The Northern Pass will make noise!
How loud will the noise be, exactly?
How often will the lines make noise?
At one of the Northern Pass hearings it was revealed that the high voltage transmission lines Hydro-Quebec and Eversource are proposing to construct through the heart of New Hampshire do make low level noise. And it says so here (although carefully worded): http://www.northernpass.us/assets/FNH_DIRECT_CURRENT_FINAL.pdf
And the noise increases on humid days, it was said at the hearing.
Does that also mean damp days, such as:
When it’s snowing?
When there’s fog?
When moist clouds blanket a town or village in the valleys? Which happens often in New Hampshire, especially in North Country.
When water vapor rises from rivers and lakes (often)?
During the common hoarfrost in the woodlands of North Country due to elevation variations.
Will all the above affect the noise level, aka corona, of the +/-320 kv DC/345 kv AC high voltage transmission lines being proposed?
Well, according to this web site, “Raindrops, snow, fog, hoarfrost, and condensation accumulated on the conductor surface are also sources of surface irregularities than can increase corona” (noise phenomenon associated with hv transmission lines under certain conditions), www.electricalnoise.wordpress.com – Abstracts, Notes on Various Electrical Engineering Topics (written so the average person like me can comprehend).
The title of my post isn’t completely accurate because the Northern Pass, +/-320 kv DC/345 kv AC high voltage transmission lines, won’t be humming just in the woods.
The transmission lines would also be humming near backyards, farm land, public parks, communities, businesses . . .
Here’s an example of humming high voltage transmission lines in Virginia:
In this video, the author says the transmission line is 500,000 volt or 500kv.
The Northern Pass transmission lines will carry 1090 megawatts, +/- 320 kv DC and 345 kv AC transmission. What is the decibel level of that?
Here’s another video of corona noise from transmission lines in Florida on a humid day (not sure of the voltage, however):
And yet one more, a power line at 400 kV (close to the power of Northern Pass?), for your listening pleasure:
Could the Northern Pass high voltage transmission lines get as loud as those lines on damp days?
Will the corona noise be as loud as the peepers in this wetland area off Sawyer Highway? I could listen to peepers all night, though!
The pleasant sound of peepers:
“Corona typically becomes a design concern for transmission lines at 345 kV and above but is less noticeable from lines like this 230-kV transmission line and the 34.5-kV collector lines, which will operate at lower voltages.
Corona also increases at higher elevations, where the atmosphere is less dense than at sea level. Audible noise will vary with elevation with the relationship of A/300, where A is the elevation of the line above sea level measured in meters (EPRI, 1985). Audible noise at 600 meters elevation will be twice the audible noise at 300 meters, all other things being equal. The 230-kV transmission line and the 34.5-kV collector lines were modeled with an elevation of 3,000 feet.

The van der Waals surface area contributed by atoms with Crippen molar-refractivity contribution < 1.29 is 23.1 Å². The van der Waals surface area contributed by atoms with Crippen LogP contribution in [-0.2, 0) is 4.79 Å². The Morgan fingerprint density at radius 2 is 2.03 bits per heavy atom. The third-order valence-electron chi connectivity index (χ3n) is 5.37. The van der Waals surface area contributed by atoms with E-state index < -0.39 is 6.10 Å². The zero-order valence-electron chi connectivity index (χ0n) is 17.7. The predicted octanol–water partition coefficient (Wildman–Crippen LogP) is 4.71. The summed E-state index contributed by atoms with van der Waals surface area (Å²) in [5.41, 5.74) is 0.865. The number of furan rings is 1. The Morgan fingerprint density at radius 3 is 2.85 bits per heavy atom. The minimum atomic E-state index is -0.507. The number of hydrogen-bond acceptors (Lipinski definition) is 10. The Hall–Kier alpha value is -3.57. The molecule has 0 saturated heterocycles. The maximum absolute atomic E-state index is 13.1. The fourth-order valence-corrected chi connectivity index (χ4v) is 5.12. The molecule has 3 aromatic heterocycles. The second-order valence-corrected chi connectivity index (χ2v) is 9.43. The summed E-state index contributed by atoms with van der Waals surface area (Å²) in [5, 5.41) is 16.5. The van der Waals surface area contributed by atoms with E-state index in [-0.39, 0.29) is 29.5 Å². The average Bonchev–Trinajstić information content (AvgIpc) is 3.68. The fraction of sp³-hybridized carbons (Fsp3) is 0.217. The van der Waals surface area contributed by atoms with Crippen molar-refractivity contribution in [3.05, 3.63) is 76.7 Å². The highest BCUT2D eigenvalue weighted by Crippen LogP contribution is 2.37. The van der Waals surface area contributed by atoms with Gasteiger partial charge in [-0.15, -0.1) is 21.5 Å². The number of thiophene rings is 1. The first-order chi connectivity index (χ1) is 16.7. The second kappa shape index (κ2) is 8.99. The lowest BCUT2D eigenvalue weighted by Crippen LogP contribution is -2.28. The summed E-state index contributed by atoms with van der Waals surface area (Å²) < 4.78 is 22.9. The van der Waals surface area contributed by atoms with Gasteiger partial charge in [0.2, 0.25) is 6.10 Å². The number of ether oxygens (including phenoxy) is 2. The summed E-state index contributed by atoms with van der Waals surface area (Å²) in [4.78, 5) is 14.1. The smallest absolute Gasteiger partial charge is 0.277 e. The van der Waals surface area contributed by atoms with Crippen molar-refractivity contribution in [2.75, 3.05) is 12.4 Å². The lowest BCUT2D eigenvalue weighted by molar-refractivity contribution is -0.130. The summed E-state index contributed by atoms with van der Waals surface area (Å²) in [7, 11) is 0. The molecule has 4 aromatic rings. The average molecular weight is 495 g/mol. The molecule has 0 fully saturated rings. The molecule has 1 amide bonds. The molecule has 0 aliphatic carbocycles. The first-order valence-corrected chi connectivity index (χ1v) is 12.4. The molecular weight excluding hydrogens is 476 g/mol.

Raindrops, snow, fog, hoarfrost, and condensation accumulated on the conductor surface are also sources of surface irregularities that can increase corona. During fair weather, the number of these condensed water droplets or ice crystals is usually small and the corona effect is also small. However, during foul weather (e.g., wet or fog), the number of these sources increases (such as when raindrops stand on the conductor) and corona effects are therefore greater. During foul weather conditions, the conductor may produce the greatest amount of corona noise. During a heavy rain, the noise generated by the falling raindrops hitting the ground typically will be greater than the noise generated by corona and thus will mask the audible noise from power lines.” https://www.oregon.gov/energy/Siting/docs/BrCW/ASC/AA.pdf pg. AA-15.
These quoted paragraphs are from another proposed transmission line project, one of many transmission line projects with reasonable information.
Interestingly, I couldn’t find anything about corona effect in Northern Pass documents or advanced internet searches, except for the link I shared in the first paragraph above. But maybe I had a bad research day. The information could be out there (somewhere within 20,000 plus pages of the filed documents).
What does this mean for the communities of New Hampshire, especially the mountainous communities in North Country?
And how do wildlife react to the visual effects of transmission lines? Well, take a look here: https://www.theguardian.com/environment/2014/mar/12/animals-powerlines-sky-wildlife
Please say NO to Northern Pass
The energy does not benefit New Hampshire
Northern Pass is NOT New Hampshire
Trees NEVER towers
Sounds of nature NOT corona noise
Please send an email to the New Hampshire Site Evaluation Committee, SEC, and say no northern pass through the heart of New Hampshire: